443 years of foreign invasion changed all that. Sinhalese civilization was made into a community and they very nearly became extinct due to colonial repression by the Portuguese, the Dutch and the British. If ever there was genocide in Ceylon such genocidal practices may have taken place between 1796 and 1948 during the period of British rule. Sinhalese, by the villages were exterminated, their habitats made inhabitable, their sustenance annulled, livelihood transposed, education denied and their religion demonized. As if that was not enough migratory populations across Palk straights were adopted, educated and stabilized to rule over the Sinhalese. Foreign labor was also brought to work as policemen (Malays), laborers (Indians) in road construction and plantations. During this period, as it was necessary for the colonials to administer and to shape the destiny of this nation in keeping with their values, it became a pre-requisite for them to make the ancient history of the Island and its values as obscure and vague as possible. Hence the Sinhala nation and its civilization were often at the butt end of ridicule from various colonial quarters during this long period of 443 years.


443 years is a long time, a time that will take about 8 generations of humans to pass through their families. After 443 years of colonial rule, at its best (or worst), the colonials left the country in a much more complex position than they originally found it. Singhaley was no more and instead we have the communally splintered Ceylon with a number of communities called Sinhalese, Ceylon Tamils, Indian Tamils, The Moors, The Malays and the Burgers. Similarly, on religion, the country was no longer Buddhist with some Hindu influence and Moor protectorates. Instead there were Buddhists, Catholics, Christians, Muslims, Parsis and the Hindus.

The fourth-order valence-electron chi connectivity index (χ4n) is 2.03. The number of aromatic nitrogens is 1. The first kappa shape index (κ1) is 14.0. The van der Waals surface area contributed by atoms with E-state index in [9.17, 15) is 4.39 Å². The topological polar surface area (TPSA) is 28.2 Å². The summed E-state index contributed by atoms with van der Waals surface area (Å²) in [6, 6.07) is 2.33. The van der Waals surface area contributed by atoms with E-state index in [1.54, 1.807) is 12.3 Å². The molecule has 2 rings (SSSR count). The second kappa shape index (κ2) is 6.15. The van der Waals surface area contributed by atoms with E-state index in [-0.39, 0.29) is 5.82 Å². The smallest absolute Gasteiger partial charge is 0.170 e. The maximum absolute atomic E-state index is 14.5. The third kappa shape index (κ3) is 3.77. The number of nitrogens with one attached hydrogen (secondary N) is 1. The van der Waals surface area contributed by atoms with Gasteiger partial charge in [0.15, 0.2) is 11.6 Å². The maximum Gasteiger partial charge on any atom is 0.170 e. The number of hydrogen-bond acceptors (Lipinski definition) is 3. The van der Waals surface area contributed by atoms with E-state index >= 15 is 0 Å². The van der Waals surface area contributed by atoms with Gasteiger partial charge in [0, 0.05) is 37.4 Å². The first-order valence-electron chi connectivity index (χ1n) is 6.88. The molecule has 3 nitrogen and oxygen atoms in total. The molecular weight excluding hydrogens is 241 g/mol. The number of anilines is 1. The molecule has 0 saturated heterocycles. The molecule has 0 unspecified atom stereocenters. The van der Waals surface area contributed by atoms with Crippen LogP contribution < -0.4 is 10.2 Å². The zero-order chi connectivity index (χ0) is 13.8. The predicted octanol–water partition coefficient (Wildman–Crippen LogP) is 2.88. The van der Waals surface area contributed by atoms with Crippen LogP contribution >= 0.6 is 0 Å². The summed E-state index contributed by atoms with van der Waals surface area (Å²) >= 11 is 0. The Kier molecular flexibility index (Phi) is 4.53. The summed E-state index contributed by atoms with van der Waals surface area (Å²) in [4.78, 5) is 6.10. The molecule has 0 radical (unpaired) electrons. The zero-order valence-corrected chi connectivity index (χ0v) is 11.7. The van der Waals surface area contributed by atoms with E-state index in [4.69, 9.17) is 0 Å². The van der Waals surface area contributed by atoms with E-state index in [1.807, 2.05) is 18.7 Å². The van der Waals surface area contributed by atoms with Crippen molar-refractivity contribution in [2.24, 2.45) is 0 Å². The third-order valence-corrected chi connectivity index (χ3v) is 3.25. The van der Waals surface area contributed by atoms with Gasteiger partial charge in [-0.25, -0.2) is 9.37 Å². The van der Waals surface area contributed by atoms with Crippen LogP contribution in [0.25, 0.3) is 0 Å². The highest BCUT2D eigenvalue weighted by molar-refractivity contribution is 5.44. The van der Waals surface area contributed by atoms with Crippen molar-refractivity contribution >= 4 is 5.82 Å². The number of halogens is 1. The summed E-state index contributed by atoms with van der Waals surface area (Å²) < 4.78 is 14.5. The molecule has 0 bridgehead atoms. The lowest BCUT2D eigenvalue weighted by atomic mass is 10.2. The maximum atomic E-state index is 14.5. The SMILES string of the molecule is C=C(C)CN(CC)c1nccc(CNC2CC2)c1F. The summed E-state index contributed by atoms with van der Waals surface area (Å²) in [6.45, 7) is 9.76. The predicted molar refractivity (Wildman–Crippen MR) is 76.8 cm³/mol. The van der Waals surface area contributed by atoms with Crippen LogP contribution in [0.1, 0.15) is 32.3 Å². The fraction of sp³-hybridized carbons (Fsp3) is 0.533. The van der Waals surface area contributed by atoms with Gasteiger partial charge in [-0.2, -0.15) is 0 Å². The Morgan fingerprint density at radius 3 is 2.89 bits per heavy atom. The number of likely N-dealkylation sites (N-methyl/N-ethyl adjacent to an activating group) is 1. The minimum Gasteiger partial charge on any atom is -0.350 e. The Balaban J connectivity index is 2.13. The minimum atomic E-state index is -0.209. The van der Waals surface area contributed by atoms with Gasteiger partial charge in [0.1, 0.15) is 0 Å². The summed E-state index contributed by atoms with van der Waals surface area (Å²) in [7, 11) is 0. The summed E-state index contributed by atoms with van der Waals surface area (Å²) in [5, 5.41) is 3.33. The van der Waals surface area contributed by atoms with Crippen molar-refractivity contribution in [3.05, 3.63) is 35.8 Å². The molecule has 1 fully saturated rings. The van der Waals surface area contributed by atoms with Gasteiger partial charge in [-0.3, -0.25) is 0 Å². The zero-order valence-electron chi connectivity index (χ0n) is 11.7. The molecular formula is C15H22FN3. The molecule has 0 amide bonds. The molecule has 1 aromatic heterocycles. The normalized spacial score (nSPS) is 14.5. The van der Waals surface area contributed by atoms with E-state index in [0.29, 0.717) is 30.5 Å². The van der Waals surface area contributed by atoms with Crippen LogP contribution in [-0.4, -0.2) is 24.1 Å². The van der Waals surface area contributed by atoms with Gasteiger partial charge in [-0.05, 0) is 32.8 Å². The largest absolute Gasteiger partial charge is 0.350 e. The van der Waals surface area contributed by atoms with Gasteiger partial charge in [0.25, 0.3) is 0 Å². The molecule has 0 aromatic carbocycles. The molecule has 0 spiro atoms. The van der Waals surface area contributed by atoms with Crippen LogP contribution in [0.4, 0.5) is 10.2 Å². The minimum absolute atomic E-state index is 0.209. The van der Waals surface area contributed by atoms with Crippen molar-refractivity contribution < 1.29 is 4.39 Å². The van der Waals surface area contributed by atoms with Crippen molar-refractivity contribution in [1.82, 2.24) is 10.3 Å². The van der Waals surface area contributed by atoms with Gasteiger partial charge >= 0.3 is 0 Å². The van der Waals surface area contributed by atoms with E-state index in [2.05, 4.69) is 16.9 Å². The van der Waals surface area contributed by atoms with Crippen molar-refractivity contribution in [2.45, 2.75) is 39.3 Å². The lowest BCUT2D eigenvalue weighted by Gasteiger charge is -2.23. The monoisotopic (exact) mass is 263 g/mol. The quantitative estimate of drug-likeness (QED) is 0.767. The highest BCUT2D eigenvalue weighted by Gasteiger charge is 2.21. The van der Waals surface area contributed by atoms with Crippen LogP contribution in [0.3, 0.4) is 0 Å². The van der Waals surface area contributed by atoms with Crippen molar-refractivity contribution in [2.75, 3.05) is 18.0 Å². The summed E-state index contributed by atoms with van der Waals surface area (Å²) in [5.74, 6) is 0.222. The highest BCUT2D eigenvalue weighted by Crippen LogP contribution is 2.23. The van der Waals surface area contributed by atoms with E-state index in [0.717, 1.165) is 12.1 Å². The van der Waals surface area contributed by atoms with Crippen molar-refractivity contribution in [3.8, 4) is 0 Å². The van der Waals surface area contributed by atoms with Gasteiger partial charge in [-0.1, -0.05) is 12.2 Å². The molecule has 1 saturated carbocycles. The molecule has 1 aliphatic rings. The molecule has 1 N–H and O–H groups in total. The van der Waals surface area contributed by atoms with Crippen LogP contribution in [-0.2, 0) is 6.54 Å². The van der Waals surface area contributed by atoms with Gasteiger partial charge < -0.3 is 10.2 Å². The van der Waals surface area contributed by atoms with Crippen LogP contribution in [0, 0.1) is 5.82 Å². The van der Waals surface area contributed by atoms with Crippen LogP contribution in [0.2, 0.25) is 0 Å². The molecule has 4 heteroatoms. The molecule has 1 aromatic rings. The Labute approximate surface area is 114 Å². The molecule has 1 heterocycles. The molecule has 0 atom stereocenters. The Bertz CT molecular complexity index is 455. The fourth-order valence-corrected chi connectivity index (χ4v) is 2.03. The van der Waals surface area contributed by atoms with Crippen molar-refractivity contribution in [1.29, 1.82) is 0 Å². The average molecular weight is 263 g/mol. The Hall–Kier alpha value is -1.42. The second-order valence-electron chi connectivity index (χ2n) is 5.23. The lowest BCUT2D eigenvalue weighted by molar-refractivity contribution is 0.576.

The British granted independence to Ceylon on the 4th February 1948 with a democratic system of governance. This happened, neither because the British renounced its colonial policy nor was it due to agitation by the Ceylonese to regain their country, but rather due to a confluence of global events. Europe was devastated after the Second World War where millions of its citizens died and billions worth of property destroyed. The ‘League of nations’ formed to eliminate the causes of ‘future war’ identified colonialism and slave trade as the primary cause of conflict among nations and called for their elimination. Communism and Socialism were becoming increasingly popular among backward and exploited nations as alternative political doctrines to capitalism and feudalism. Britain was economically bankrupt and its power as a colonial master was in the vane. The continuing Indian Independence struggle too was a source of embarrassment to Britain.